A detailed study of the grammatical features of standard written English. This course includes analysis of traditional and structural grammar. Prerequisite: ENG 102 English Composition II or the equivalent.

ENG 310. Creative Writing. (W) 3 hours. F., Even years.
An introduction to the mechanics and concepts of short story and poetry writing. Emphasis is given to the structure of the short story: story ideas, characters, dialog, scene, plot, conflict, the story’s opening, middle, and ending. Depending on student interest, attention may be given to script, play, and screenwriting. Students participate in extensive journaling, peer critique, and revision. This course contains a significant writing component. Prerequisite: ENG 102 English Composition II or the equivalent.

ENG 315. Rhetorical Grammar. 3 hours. On demand.
An exploration of methods of incorporating the concepts learned in ENG 305 into student writing. This course is applicable for students interested in either creative or scholarly writing. Prerequisite: ENG 305 Advanced Traditional Grammar.

ENG 325. Legend of King Arthur. 3 hours. On demand.
An examination of the King Arthur story. This course includes historical evidence and literary texts showing the development of Arthurian themes. Prerequisite: ENG 102 English Composition II or the equivalent.

ENG 335. Romantic Poetry and Prose. (W) 3 hours. F., Odd years.
A study of the Romantic period of British literature. Writers studied may include Blake, Burns, Coleridge, Wordsworth, Byron, Shelley, Keats, Lamb, and Hazlitt. This course contains a significant writing component. Prerequisite: ENG 102 English Composition II or the equivalent.

ENG 345. Women Writers. (W) 3 hours. F., Odd years.
An exploration of the traditions in women's literature and women as writers in English. The course combines textual analysis, cultural and literary theory, and student-led discussions. The course covers works by writers in various countries, but emphasis is placed on American cultures, including 19th century domestic culture, African-American culture, and/or Native American culture. This course contains a significant writing component. Prerequisite: ENG 102 English Composition II or the equivalent.

ENG 355. Medieval English Poetry and Prose. 3 hours. F., Even years.
A study of Old and Middle English literature. This course concentrates on Langland and Chaucer, Old and Middle English lyrics, religious writers, and Malory. Prerequisite: ENG 102 English Composition II or the equivalent.

ENG 365. Renaissance Drama. (W) 3 hours. Sp.
A study of representative dramas of Renaissance England. Students read plays by Shakespeare and his contemporaries. Writers studied may include Kyd, Marlowe, Jonson, Webster, and Middleton. This course contains a significant writing component. Prerequisite: ENG 102 English Composition II or the equivalent.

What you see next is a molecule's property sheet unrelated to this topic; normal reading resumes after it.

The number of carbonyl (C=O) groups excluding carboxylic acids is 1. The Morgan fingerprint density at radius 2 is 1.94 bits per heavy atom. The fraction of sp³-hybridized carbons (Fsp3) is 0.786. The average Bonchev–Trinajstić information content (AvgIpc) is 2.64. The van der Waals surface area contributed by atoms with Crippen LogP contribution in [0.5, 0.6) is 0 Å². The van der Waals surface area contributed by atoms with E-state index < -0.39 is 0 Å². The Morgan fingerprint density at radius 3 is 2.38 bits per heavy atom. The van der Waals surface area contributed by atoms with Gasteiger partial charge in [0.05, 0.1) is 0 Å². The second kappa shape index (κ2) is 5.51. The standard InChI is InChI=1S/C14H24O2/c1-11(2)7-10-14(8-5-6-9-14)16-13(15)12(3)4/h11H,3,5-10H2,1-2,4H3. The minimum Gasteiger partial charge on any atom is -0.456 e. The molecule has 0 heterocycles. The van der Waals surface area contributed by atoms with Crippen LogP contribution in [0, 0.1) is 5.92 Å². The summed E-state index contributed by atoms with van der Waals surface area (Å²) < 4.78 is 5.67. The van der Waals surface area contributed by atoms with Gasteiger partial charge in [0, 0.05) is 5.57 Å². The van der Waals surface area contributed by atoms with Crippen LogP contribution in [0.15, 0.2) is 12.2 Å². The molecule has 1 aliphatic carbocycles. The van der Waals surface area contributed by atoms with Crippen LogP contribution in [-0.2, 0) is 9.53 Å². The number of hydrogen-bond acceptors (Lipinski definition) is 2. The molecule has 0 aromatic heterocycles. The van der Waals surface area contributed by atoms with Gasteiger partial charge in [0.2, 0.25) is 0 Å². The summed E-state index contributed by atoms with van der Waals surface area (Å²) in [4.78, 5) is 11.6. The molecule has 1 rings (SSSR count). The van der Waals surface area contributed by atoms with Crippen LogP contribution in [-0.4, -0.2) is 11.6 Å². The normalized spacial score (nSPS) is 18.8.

ENG 375. History of the English Language. 3 hours. Sp., Odd years.
A review of the development of the English language. This course traces changes in English from its Indo-European roots through Old English, Middle English, and Early Modern English, culminating in contemporary standard English. Prerequisite: ENG 102 English Composition II or the equivalent.

ENG 376. The Structure of Modern English. 3 hours. Sp., Even years.
A study of the components of contemporary standard English. This course includes phonology, morphology, syntax, and semantics, as well as language universals and varieties of English. Prerequisite: ENG 305 Advanced Traditional Grammar.

ENG 385. Victorian Poetry and Prose. 3 hours. F., Odd years.
A study of the Victorian period of British literature. Writers studied may include Tennyson, Browning, Arnold, Carlyle, Newman, and Mill. Prerequisite: ENG 102 English Composition II or the equivalent.

ENG 395. Literary Theory. 3 hours. F.
Examination of theory as it applies to our understanding of texts. Critical attention is focused mainly on literature, but attention is also given to non-literary representations of culture. The course also examines the value of literary studies as an academic discipline. Prerequisite: ENG 295 Introduction to English Studies.

ENG 399E. American Literature in the 1920s. 3 hours. On demand.
A study of the literature and culture of the 1920s in America. This course incorporates interdisciplinary resources to explore American fiction, poetry, and drama of the period. Prerequisite: ENG 102 English Composition II or the equivalent.

ENG 405. Advanced Composition. (W) 3 hours. Sp.
An overview of the craft of non-fiction, academic, and professional writing. Students participate in extensive journaling, drafting, peer critique, and deep revision. This course contains a significant writing component. Prerequisites: ENG 295 Introduction to English Studies and ENG 305 Advanced Traditional Grammar.

ENG 425. The British Novel. 3 hours. Sp., Even years.
A study of the important British novels from the beginning through modern times. Writers studied may include Defoe, Richardson, Fielding, Austen, Dickens, Trollope, and Conrad. Prerequisite: ENG 295 Introduction to English Studies.

ENG 435. American Fiction. (W) 3 hours. F., Even years.
A study of the short story and the novel in America. Writers studied may include Brockden Brown, Poe, Hawthorne, Melville, Twain, Chopin, Cather, Hemingway, Fitzgerald, Faulkner, Hurston. This course contains a significant writing component. Prerequisite: ENG 295 Introduction to English Studies.

ENG 495. Senior Project. 1 hour. F.
Capstone course for English majors. Students will produce individual research projects guided by an English faculty member. The class will meet to discuss research methods, topic exploration, progress, and peer revision. Students will meet individually with the instructor. Upon completion of the project, the students will make an oral presentation of the research findings and submit a portfolio of representative writing in English. Prerequisites: Senior standing as an English major.